Feeling the burn? It's time to prevent it with some effective antidotes recommended by experts.
Today's demands on writers and other creative artists are overwhelming. We often flood our schedule with less important tasks and sink our creative motivation.
When you do a lot of writing, you get burnt out very quickly, and basically what happens when you feel burnt out is that you feel like your words don't matter anymore.
You start second-guessing yourself, and you just feel like quitting and never writing again, which is an awful feeling to have as a writer.
It's really important to figure out if you're going through a rut or truly do suck at something.
Here's the deal.
If you are doing something poorly and don't enjoy it, then you probably suck at it.
If you are doing it poorly, but it's important to you or want to get better at it – keep trying.
Writing is what we thrive off of, so we go through a little bit of an identity crisis when we question ourselves.
So today, I want to step you through some of the tips I have collected from experienced authors and burnout coaches to defeat writer's burnout, which is something I personally have been facing.
These tips will help you overcome the burnout and find your 'Ah, Ha' moment.
You will finally feel like you are on a ROLL.
I am a Los Angeles-based coach, customer champion, and operations leader. I consider myself an impact architect, and I believe we're all artists in search of our favorite medium. I help leaders, creators, and go-getters to unleash their potential and get the best out of their creative strength.
To deal with burnout, you must breakout of your routine! Give yourself some grace. You have accomplished great, challenging tasks in the past and you can certainly do it again. But right now, something has to change. Approach the search for the root cause of your burnout as an adventure. Try writing in shorter sprints of time; try standing vs sitting; switching from computer to pen & paper; writing in a different color; using a different POV; or more.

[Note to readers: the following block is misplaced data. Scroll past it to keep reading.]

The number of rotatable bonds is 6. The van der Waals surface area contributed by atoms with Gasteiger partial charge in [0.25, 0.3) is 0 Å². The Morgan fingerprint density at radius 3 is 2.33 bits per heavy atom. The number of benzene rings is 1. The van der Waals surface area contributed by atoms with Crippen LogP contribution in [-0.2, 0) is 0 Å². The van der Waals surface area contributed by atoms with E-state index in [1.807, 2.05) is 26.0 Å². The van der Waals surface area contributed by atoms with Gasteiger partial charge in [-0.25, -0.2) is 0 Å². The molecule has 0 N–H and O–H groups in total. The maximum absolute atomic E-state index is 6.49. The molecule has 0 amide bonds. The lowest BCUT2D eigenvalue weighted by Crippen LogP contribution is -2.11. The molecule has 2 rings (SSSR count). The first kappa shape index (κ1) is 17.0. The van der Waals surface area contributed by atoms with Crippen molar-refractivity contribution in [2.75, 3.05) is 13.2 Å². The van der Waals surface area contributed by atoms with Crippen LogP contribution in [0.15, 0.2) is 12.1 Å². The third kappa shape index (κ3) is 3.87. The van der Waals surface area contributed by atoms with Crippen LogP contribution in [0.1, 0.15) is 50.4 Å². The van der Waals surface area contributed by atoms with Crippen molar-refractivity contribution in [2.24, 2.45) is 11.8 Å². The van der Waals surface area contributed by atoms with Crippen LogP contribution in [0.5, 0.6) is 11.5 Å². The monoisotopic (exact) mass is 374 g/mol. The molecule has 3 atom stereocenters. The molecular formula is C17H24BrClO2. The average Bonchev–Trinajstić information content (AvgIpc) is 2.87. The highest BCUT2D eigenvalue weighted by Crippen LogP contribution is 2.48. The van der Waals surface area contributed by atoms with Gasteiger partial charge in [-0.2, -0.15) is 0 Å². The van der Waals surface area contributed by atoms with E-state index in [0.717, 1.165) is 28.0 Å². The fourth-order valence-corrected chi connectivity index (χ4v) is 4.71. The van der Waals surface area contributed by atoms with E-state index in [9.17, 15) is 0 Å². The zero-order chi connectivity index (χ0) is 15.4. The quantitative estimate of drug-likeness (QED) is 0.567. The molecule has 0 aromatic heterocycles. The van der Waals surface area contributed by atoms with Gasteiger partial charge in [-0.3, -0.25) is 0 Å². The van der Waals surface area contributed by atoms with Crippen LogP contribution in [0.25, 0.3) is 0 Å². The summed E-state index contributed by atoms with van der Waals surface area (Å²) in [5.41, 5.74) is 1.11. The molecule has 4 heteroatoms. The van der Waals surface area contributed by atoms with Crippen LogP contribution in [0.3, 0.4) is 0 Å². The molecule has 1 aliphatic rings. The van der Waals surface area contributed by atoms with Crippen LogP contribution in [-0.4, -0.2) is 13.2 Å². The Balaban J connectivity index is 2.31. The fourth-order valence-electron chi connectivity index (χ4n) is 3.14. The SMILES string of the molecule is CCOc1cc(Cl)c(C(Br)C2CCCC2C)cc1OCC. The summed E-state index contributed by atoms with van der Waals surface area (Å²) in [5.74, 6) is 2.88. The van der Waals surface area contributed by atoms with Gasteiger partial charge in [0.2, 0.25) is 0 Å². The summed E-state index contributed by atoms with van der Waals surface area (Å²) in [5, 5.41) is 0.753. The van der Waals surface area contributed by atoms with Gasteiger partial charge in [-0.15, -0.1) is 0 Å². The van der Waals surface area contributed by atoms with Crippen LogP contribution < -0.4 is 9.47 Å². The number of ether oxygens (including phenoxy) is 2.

Celebrate trying new things and keep track of what works!
Use all 5 of your senses to identify cues you can use to recenter and recharge. Take a few conscious breaths and leverage one of your cues when you get stuck. It might be writing in the warmth of the sunlight, a particular scent, the taste of your favorite tea, seeing a house plant, or hearing a particular song. Practicing gratitude for simple, easily accessible cues helps build your resilience toolkit.
2. Leigh M. Clark
I am on a mission to make an impact. Everything I work at is about making a difference. I live to inspire others to live their best life by sharing their own positivity. My work has been featured in HuffPost and other national media outlets.
I think the way we continue to be content creators is by finding ways to continue to be inspired. I find that I run out of inspiration when I continue to look only inward for it. The true secret to unlocking the words is to find more people to tell you about their stories and experiences. The more observant we are in the world around us, the more interesting our writing continues to be.
3. Jas Rawlinson
I'm a best-selling author, book coach, and ghostwriter whose work has been featured in Authority Magazine, ABC News, House of Wellness, non-fiction authors association, and news.com.au.
My top tip to overcome writer's with burn out would be as follows:
One of the most fruitful pieces of advice I can give to first-time writers, particularly those who write on issues that are quite emotionally taxing, is to remember to schedule 'downtime' into your calendar. Whether it's going for a hike, gardening, taking time for a coffee date, or watching some trashy reality TV, you need something that gets you away from your desk and helps you to relax. This is something I had to discover the hard way, after going through burnout in 2019. As a book coach and author who deals with very heavy and at times traumatic content, I cannot stress enough how important it is to schedule regular time out, just as you would doctor appointments or client meetings.
4. Alica Young
I am a journalist, author of six books, and a non-fiction book coach.
My tips for writers to deal with burn out would be:
When you take breaks, flex a different muscle.
• Fix that squeaky door.
• Inhale that delicious baby scent (make sure the baby belongs to you).
• Listen to a light news story in a different language and try to discern what they're saying. It's just a different type of storytelling.
Remember that being a writer is just one part of who you are. You wear myriad hats in life, and making time to enjoy those parts is not only rejuvenating, it ultimately makes you a better observer of humanity.